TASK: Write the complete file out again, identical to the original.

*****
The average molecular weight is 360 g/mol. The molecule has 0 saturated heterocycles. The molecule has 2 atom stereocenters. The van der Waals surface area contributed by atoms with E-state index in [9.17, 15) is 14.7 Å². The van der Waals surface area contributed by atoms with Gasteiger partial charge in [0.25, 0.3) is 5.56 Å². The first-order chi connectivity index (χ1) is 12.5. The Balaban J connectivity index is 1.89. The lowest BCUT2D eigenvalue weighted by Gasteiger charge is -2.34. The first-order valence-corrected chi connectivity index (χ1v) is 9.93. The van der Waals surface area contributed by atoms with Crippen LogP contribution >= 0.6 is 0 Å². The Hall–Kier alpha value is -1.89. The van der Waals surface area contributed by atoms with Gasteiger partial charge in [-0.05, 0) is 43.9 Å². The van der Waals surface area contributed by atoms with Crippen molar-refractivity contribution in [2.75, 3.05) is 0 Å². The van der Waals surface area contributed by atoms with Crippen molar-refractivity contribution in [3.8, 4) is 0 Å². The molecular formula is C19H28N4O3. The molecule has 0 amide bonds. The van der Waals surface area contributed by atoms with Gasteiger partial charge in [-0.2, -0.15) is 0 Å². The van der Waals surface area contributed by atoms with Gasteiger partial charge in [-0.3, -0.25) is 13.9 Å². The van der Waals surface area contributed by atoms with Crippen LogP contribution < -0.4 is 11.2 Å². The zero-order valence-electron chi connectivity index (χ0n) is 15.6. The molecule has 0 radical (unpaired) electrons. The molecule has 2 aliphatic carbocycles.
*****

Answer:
The average molecular weight is 360 g/mol. The molecule has 0 saturated heterocycles. The molecule has 2 atom stereocenters. The van der Waals surface area contributed by atoms with E-state index in [9.17, 15) is 14.7 Å². The van der Waals surface area contributed by atoms with Gasteiger partial charge in [0.25, 0.3) is 5.56 Å². The first-order chi connectivity index (χ1) is 12.5. The Balaban J connectivity index is 1.89. The lowest BCUT2D eigenvalue weighted by Gasteiger charge is -2.34. The first-order valence-corrected chi connectivity index (χ1v) is 9.93. The van der Waals surface area contributed by atoms with Crippen LogP contribution >= 0.6 is 0 Å². The Hall–Kier alpha value is -1.89. The van der Waals surface area contributed by atoms with Gasteiger partial charge in [-0.05, 0) is 43.9 Å². The van der Waals surface area contributed by atoms with Crippen molar-refractivity contribution in [2.75, 3.05) is 0 Å². The van der Waals surface area contributed by atoms with Crippen molar-refractivity contribution in [3.8, 4) is 0 Å². The molecular formula is C19H28N4O3. The molecule has 0 amide bonds. The van der Waals surface area contributed by atoms with Gasteiger partial charge in [-0.2, -0.15) is 0 Å². The van der Waals surface area contributed by atoms with Gasteiger partial charge in [-0.3, -0.25) is 13.9 Å². The van der Waals surface area contributed by atoms with Crippen LogP contribution < -0.4 is 11.2 Å². The zero-order valence-electron chi connectivity index (χ0n) is 15.6. The molecule has 0 radical (unpaired) electrons. The molecule has 2 aliphatic carbocycles.